How I survive being edited

As a freelance editor, I spend a lot of time changing authors’ texts. That’s my job. It wasn’t until I experienced the editing process firsthand before publishing my book, Business Matters, that I truly realized what other authors may know: It’s hard on the ego to be edited.

When I saw the edits, I didn’t cry or stamp my feet, but I did clench my teeth in resentment many times. Please note that I wasn’t upset about grammatical or punctuation corrections—I know I make mistakes that I can’t see, as does every writer. I always welcome suggestions that improve my grammar and punctuation.

Instead, I was reacting to content suggestions, such as “Explain this further” or “Change this word” or “Consider softening this” or “This should be a whole separate chapter.” I was rejecting the advice for which I was paying! Eventually, though, after I walked away from the computer and cooled off, I rationally assessed the comments. In the end, I accepted most of my editor’s changes, and I eventually expressed my gratitude to that editor.

Progress!

When it came time to have my next book, Webinar School, edited before publication, I shared the draft with my friend Jane MacKenzie. My reaction to her edits and comments was less emotional. I wrote, “I’m so very grateful for your excellent comments. It’s amazing how locked down I get when I’m tired of a project. My mindset is: ‘It’s fine as it is.’ You pointed out where it’s not fine! Thank you for that.”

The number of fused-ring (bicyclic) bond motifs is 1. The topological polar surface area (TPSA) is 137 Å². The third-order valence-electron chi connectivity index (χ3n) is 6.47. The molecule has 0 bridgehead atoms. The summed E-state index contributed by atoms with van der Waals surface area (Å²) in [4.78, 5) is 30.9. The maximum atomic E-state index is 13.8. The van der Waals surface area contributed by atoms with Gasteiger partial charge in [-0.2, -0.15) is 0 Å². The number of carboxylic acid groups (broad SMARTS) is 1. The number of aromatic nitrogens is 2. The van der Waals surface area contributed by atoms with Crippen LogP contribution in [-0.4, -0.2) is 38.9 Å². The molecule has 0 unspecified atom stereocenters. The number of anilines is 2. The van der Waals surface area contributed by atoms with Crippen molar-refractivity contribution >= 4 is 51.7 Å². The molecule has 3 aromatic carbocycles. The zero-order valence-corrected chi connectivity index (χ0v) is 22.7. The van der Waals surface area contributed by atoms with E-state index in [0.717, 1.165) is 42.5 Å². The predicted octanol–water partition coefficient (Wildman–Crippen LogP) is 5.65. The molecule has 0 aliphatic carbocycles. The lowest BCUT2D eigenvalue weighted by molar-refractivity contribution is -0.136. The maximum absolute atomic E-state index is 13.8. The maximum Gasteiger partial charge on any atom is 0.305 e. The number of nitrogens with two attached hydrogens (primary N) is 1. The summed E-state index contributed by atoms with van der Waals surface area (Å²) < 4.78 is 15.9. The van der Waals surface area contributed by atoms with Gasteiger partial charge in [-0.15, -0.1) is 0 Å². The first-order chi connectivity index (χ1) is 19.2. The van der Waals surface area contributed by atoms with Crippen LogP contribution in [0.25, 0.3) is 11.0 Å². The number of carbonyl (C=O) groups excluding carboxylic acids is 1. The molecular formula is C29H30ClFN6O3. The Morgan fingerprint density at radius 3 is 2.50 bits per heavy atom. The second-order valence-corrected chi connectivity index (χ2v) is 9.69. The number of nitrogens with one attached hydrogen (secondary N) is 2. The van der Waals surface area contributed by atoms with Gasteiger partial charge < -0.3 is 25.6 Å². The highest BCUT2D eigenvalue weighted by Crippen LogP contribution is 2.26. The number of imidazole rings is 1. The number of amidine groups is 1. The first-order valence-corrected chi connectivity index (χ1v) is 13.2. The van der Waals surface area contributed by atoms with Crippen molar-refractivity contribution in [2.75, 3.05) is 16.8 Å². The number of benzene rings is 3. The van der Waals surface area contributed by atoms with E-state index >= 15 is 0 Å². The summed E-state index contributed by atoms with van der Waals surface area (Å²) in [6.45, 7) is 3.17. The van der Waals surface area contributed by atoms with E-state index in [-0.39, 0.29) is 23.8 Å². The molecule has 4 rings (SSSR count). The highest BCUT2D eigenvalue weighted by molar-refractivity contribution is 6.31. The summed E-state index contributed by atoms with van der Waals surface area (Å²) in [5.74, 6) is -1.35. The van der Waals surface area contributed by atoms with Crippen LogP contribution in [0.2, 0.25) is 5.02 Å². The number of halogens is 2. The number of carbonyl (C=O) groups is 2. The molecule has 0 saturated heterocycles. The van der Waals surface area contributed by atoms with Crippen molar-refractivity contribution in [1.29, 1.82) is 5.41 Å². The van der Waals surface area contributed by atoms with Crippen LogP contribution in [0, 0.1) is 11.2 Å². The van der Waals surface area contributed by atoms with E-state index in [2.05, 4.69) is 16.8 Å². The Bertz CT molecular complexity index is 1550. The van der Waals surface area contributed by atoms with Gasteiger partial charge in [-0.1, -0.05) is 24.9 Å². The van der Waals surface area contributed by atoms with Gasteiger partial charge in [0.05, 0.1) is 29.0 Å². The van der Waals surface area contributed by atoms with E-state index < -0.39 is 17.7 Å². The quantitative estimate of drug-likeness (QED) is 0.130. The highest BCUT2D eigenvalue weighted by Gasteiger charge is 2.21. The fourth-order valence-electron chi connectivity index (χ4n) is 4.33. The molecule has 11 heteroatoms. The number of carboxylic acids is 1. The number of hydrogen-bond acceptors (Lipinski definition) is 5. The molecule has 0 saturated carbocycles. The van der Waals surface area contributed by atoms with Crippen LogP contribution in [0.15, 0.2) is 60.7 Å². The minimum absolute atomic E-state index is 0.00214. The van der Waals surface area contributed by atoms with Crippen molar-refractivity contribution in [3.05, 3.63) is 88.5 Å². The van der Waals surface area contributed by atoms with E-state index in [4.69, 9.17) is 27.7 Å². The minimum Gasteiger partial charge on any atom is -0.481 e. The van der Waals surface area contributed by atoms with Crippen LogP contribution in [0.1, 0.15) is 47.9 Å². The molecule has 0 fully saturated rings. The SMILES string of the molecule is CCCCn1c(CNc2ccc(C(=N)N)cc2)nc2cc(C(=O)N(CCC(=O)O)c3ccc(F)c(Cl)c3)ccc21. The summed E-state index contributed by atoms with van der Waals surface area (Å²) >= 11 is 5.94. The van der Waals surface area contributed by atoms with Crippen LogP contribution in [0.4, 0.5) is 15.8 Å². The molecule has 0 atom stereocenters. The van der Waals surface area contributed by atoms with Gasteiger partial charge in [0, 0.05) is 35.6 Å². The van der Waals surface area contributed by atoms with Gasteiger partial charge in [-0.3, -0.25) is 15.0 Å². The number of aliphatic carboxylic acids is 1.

I recognize that my initial behavior when being edited is dysfunctional. My recovery friends suggest that I admit my powerlessness over my initial negative reactions to feedback. It’s OK to have those feelings, they tell me—just don’t act on those feelings. So I sit on my hands or go for a walk or scrub the floor (I work at home) until enough time has passed. Once I’m no longer emotional, I move ahead in accepting almost all the edits because they will improve my writing.

I love the words of Frank Norris, an American author (1870–1902): “I hate to write, but I like to have written” [my bolding]. I would slightly reframe this comment: “I hate to be edited, but I like to have been edited.”

I wish you a great editing experience with any of our Boulder Editors. (And thanks to Cassie Armstrong of Boulder Editors for editing this blogpost!)

Image courtesy of Pixabay

Bette Frick

Bette Frick is an experienced editorial consultant providing technical, medical, health care, and business editing services in the Boulder area. She is the author of Business Matters and Webinar School.

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